Albatros W.3

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W.3
Role Float plane torpedo bomber
National origin Germany
Manufacturer Albatros Flugzeugwerke
First flight Before July 1916
Number built 1
Developed into Albatros W.5

The Albatros W.3 was a twin engine, biplane, float plane torpedo bomber, delivered to the Imperial German Navy in 1916. Only one was built.

Design and development[edit]

The W.3 was designed from the outset as a torpedo bomber, a large two bay biplane powered by two 150 hp (112 kW) Benz Bz.III engines in pusher configuration mounted on top of the lower wing; these drove two blade propellers, The wings had straight leading edges, squared tips and almost constant chord, though the upper trailing edge was complicated by cut-outs for the propellers and by ailerons, fitted only to this wing, which increased in chord outwards. There was no stagger, so each pair of interplane struts was perpendicular to the wing; the forward member of each pair was at the leading edge and the other at mid-chord.[1]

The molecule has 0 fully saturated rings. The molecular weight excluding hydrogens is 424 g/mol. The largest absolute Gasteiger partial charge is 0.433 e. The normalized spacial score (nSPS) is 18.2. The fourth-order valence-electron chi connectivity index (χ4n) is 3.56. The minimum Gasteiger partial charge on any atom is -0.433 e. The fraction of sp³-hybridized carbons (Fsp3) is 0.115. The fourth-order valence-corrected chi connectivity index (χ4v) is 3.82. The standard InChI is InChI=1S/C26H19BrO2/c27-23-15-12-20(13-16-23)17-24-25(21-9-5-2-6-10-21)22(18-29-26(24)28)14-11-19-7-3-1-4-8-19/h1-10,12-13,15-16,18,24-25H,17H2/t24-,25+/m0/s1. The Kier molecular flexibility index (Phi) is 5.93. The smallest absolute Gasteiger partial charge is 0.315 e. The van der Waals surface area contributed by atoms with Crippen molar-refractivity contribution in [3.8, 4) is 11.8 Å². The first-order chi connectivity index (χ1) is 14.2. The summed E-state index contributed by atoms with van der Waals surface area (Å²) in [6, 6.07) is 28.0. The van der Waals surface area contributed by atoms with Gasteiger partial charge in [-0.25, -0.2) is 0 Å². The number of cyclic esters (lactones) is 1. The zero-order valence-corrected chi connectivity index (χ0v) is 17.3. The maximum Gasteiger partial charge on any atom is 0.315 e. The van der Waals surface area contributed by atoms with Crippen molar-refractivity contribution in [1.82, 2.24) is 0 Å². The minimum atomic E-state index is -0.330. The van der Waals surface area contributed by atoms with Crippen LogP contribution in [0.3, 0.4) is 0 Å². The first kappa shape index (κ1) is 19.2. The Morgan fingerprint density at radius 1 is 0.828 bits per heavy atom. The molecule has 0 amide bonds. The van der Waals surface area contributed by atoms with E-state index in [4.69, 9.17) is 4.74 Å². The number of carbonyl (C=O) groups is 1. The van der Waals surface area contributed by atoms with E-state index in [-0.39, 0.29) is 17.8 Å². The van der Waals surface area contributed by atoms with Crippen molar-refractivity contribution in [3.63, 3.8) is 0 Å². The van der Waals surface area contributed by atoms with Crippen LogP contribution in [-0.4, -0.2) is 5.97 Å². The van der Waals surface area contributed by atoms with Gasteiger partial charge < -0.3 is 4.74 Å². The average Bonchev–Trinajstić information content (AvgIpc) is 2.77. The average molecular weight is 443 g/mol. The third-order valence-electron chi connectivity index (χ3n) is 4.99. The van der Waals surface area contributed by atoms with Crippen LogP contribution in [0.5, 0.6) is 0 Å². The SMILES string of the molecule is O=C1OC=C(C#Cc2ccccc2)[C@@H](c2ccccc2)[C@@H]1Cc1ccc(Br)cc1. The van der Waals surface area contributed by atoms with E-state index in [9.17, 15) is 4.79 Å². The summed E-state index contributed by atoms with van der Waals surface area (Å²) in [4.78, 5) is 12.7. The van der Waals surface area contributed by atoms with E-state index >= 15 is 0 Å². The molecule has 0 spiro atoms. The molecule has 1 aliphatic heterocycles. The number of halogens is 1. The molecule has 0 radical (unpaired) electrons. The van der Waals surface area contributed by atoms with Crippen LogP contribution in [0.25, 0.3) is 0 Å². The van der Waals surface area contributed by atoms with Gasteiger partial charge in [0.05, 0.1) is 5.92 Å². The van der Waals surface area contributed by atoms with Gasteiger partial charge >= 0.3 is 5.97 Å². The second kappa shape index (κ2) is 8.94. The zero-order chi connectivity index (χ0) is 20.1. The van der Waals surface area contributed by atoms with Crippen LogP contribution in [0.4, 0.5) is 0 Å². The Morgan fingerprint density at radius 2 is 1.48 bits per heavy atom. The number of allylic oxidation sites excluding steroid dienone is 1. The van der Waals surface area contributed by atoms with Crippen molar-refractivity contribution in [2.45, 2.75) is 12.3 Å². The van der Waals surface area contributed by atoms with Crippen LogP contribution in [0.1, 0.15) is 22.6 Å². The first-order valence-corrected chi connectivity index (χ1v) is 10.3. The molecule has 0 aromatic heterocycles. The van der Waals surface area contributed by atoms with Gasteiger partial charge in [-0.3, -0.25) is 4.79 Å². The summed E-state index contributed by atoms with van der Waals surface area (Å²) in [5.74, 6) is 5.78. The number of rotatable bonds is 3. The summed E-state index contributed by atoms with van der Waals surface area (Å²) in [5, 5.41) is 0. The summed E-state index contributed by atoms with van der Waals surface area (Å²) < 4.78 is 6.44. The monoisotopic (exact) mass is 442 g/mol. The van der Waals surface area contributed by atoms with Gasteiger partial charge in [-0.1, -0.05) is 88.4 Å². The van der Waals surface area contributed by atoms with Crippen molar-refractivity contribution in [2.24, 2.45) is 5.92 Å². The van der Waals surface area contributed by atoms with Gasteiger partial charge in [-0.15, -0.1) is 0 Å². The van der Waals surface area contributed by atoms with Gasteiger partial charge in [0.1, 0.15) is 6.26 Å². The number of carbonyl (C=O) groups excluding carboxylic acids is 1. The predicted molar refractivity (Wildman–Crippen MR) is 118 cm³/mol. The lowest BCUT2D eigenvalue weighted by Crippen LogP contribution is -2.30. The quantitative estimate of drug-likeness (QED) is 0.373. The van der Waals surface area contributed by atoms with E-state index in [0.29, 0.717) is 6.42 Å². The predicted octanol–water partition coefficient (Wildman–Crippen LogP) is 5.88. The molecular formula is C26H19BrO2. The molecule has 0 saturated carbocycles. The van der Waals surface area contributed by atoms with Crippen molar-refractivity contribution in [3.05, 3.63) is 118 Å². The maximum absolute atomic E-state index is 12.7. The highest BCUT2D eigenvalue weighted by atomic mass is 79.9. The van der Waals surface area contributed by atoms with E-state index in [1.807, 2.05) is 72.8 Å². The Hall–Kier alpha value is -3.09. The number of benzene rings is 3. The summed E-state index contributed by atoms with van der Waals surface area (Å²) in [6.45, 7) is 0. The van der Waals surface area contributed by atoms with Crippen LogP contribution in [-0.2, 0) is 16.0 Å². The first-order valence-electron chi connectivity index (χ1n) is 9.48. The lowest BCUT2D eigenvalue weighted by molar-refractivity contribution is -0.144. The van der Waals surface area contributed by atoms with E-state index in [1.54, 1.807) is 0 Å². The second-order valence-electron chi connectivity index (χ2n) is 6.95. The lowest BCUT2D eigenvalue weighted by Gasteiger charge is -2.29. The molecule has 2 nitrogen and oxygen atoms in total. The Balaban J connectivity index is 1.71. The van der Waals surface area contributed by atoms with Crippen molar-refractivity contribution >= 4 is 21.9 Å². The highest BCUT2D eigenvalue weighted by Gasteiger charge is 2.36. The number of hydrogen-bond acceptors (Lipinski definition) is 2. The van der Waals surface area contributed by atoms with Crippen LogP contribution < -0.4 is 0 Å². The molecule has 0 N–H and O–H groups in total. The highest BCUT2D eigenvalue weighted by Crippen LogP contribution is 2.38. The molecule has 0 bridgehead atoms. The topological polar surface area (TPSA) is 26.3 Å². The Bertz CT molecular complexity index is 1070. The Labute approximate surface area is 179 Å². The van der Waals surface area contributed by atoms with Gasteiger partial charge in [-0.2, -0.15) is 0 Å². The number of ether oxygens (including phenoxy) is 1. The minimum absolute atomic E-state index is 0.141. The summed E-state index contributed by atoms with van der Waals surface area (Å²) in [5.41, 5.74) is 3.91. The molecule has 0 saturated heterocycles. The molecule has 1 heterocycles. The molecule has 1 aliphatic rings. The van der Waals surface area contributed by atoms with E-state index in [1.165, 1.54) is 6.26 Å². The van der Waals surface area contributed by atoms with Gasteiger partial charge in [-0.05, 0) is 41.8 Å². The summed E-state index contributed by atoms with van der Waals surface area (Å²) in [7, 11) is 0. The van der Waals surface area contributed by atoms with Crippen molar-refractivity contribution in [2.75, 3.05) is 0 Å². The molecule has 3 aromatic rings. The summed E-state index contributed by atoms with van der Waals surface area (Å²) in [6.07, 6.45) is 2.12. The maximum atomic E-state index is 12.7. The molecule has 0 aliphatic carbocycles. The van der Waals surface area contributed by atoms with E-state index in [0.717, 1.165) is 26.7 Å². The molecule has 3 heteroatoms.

The fuselage was flat sided, with two open, tandem cockpits in the nose ahead of the leading edge and deepest between nose and trailing edge, forming a belly which housed the torpedo. Aft, it became quite slender, with a broad chord, triangular fin and rounded, balanced rudder. Twin floats, only about half as long as the fuselage, were mounted on individual sets of struts to allow torpedo release between them.[1]

One Albatros W.3 was built and supplied to the Imperial German Navy in July 1916. The design was developed into the W.5, five of which were built for the Navy in 1917.[1]

Specifications[edit]

Data from German Aircraft of World War I[1]

General characteristics

  • Crew: Two
  • Length: 13.1 m (43 ft 0 in)
  • Wingspan: 22.7 m (74 ft 6 in)
  • Powerplant: 2 × Benz Bz.III 6-cylinder water-cooled inline in pusher configuration, 110 kW (150 hp) each
  • Propellers: 2-bladed

Performance

  • Maximum speed: 133 km/h (83 mph; 72 kn)

Armament

References[edit]

  1. ^ a b c d Gray, Peter; Thetford, Owen (1970). German Aircraft of the First World War. London: Putnam. p. 275. ISBN 0-85177-809-7.